Those who are trying to foist C.E. (“common era”) and B.C.E. (“before common era) onto the Christian world essentially say that it is not right that the whole world has to view history from the perspective of the birth and death of Jesus Christ.
The cooperative movement by varied non-Christians groups to change how the Christian world tracks the events of human history is a big deal. The Gregorian calendar is an accepted Christian instrument and should not be subject to any change, or suggestion of change by non-Christians. These entities want to keep the calendar, yet remove the recognition of Christ by the calendar, therefore making it no longer Christian. If we accept C.E. and B.C.E., we will wipe out the world recognition of the monumental importance of Christ’s birth. If we no longer use B.C and A.D., then the Nativity becomes just another event in human history.
This strikes at the heart of the Christian identity. If people no longer say or write B.C. or A.D., it delegitimizes the Nativity – the virgin birth of the Savior of the world. If the Nativity is no longer the preeminent event of world history, then Christmas is no longer worthy of the world stopping to hear that Jesus came for the salvation of each person on earth. That accomplished, it makes it easier for them replace Christ with Santa, to outlaw the term “Christmas,” dictate that “Merry Christmas” be abolished and “Happy Holidays” be the mandated substitute greeting for the now Christless December festival. This act of Christian sacrilege that automatically dethrones Christianity as the most important way of life to have ever happened to human beings.
The only way Christians should accept the use of the terms C.E. and B.C.E. is that they officially be accepted and written to mean respectively “Christian era” and “before the Christian era”!
The introduction of C.E. and B.C.E. is a culturally manipulative, calculated maneuver that is being interjected by hostile forces who wish to undermine Christianity and the Christian way of life as the most powerful forces on earth.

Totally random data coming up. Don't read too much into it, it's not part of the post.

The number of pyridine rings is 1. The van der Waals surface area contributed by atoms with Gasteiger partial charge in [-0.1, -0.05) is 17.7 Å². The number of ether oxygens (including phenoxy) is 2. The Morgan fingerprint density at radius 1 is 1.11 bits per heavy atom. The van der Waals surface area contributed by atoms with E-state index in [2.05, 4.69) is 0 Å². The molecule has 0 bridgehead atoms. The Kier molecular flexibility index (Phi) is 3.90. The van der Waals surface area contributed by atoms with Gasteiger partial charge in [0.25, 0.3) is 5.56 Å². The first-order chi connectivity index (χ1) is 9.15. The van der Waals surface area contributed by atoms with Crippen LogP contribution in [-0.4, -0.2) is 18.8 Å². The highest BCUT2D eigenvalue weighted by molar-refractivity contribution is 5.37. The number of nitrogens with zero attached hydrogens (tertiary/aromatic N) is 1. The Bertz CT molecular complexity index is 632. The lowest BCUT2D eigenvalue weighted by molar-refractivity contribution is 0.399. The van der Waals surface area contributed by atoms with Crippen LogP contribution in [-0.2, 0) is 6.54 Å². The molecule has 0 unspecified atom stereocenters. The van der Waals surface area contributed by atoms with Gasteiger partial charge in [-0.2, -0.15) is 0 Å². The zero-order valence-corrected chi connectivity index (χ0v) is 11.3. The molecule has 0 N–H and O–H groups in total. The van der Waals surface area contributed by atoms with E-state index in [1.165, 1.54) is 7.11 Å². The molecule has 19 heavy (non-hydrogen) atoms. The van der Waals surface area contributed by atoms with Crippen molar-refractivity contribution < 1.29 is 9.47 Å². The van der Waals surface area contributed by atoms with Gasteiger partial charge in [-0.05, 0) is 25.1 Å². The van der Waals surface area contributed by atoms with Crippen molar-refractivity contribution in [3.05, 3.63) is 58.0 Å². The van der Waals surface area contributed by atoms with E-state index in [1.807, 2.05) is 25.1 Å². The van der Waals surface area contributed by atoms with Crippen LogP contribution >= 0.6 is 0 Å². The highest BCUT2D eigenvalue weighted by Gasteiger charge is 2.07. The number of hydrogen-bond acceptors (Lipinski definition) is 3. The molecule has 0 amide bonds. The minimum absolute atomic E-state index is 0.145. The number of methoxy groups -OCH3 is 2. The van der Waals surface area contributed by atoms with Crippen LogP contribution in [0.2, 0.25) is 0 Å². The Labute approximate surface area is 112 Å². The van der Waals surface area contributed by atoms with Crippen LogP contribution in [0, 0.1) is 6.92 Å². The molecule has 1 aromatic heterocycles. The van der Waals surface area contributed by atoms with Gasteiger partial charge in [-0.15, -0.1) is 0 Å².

The Christian answer to concerted attempts to remove Nativity scenes from the public square should be to respond with such a proliferation of Nativity images and scenes that no one in the Western world will be able to avoid knowing that Jesus is the focus of Christmas.
We should demand that local and national television stations use the Nativity logo to represent Christmas, not Santa, reindeer, nor snowmen. TV stations should particularly use this logo on Christmas Eve and Christmas Day, when they wish Americans a “Merry Christmas!”
Individuals or committees should approach business people and ask that they display a Nativity scene in their store windows. The individuals or committees might even provide the Nativity scenes, with a donation to their work from the business proprietor. In lieu of three-dimensional scenes, committees might also sell beautifully designed Nativity decals and ask that they be prominently displayed on storefront windows.
Christians should consider buying a Nativity decal and a Nativity bumper sticker for their cars, SUVs, trucks, vans and station wagons.
Homeowners have the ability to saturate their neighborhoods by displaying life-size Nativities, large illustrations of Nativity scenes, and hanging flags depicting the Nativity.
The overwhelming Christian majority holds the power to make Christmas 2010 a Jesus-focused public square event, if each and every one of us will become Christian Christmas activists and make it happen.
Please pick up a copy of my book, “101 Ways To Have A Christian Christmas,” and get many other ideas for how to Christmas for Jesus.
It is my hope that you and your family will have a joyous Christ-filled Christmas Advent. And with all my heart, I wish you, your family and your community a very “Merry Christmas!”
REMINDER: Please participate in The Christian Christmas Lady’s project to ask all the churches in America with bells to program them to play Christmas carols throughout 2010 Advent and to program them to ring at 12:00 midnight on Christmas Eve and at 12:00 noon on Christmas Day. Click here to read and forward a copy of my column, “Ring the Christmas Church Bells!”